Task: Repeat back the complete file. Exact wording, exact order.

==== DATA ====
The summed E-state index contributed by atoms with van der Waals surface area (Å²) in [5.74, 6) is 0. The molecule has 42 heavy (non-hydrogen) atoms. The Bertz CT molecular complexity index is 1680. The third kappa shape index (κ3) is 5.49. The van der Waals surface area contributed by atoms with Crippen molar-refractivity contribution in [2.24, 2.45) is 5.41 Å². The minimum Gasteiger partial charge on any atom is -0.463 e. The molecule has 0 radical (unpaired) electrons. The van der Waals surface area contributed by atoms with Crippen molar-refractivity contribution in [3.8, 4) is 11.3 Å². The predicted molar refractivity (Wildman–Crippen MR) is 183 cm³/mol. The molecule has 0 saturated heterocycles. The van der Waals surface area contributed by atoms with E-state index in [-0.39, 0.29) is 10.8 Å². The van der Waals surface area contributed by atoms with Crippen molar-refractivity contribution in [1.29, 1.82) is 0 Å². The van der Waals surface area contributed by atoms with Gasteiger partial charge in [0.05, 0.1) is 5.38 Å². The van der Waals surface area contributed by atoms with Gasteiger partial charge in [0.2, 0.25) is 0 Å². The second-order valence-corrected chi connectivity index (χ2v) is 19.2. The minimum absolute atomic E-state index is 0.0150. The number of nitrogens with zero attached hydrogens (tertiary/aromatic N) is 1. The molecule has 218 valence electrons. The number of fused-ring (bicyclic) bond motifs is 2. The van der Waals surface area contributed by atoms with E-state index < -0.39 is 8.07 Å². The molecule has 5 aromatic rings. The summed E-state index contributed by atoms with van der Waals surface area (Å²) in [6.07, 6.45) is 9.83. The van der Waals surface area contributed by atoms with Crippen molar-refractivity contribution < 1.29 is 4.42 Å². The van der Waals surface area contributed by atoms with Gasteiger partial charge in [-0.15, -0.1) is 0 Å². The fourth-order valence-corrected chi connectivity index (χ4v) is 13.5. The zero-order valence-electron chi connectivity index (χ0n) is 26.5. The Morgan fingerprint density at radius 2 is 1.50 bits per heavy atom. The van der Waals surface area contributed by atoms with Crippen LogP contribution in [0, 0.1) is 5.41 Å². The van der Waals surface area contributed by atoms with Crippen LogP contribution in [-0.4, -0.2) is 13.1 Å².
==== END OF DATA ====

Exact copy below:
The summed E-state index contributed by atoms with van der Waals surface area (Å²) in [5.74, 6) is 0. The molecule has 42 heavy (non-hydrogen) atoms. The Bertz CT molecular complexity index is 1680. The third kappa shape index (κ3) is 5.49. The van der Waals surface area contributed by atoms with Crippen molar-refractivity contribution in [2.24, 2.45) is 5.41 Å². The minimum Gasteiger partial charge on any atom is -0.463 e. The molecule has 0 radical (unpaired) electrons. The van der Waals surface area contributed by atoms with Crippen molar-refractivity contribution in [3.8, 4) is 11.3 Å². The predicted molar refractivity (Wildman–Crippen MR) is 183 cm³/mol. The molecule has 0 saturated heterocycles. The van der Waals surface area contributed by atoms with E-state index in [-0.39, 0.29) is 10.8 Å². The van der Waals surface area contributed by atoms with Crippen molar-refractivity contribution in [1.29, 1.82) is 0 Å². The van der Waals surface area contributed by atoms with Gasteiger partial charge in [0.05, 0.1) is 5.38 Å². The van der Waals surface area contributed by atoms with Gasteiger partial charge in [0.2, 0.25) is 0 Å². The second-order valence-corrected chi connectivity index (χ2v) is 19.2. The minimum absolute atomic E-state index is 0.0150. The number of nitrogens with zero attached hydrogens (tertiary/aromatic N) is 1. The molecule has 218 valence electrons. The number of fused-ring (bicyclic) bond motifs is 2. The van der Waals surface area contributed by atoms with E-state index < -0.39 is 8.07 Å². The molecule has 5 aromatic rings. The summed E-state index contributed by atoms with van der Waals surface area (Å²) in [6.07, 6.45) is 9.83. The van der Waals surface area contributed by atoms with Crippen molar-refractivity contribution < 1.29 is 4.42 Å². The van der Waals surface area contributed by atoms with Gasteiger partial charge in [-0.15, -0.1) is 0 Å². The fourth-order valence-corrected chi connectivity index (χ4v) is 13.5. The zero-order valence-electron chi connectivity index (χ0n) is 26.5. The Morgan fingerprint density at radius 2 is 1.50 bits per heavy atom. The van der Waals surface area contributed by atoms with Crippen LogP contribution in [0, 0.1) is 5.41 Å². The van der Waals surface area contributed by atoms with Crippen LogP contribution in [-0.4, -0.2) is 13.1 Å².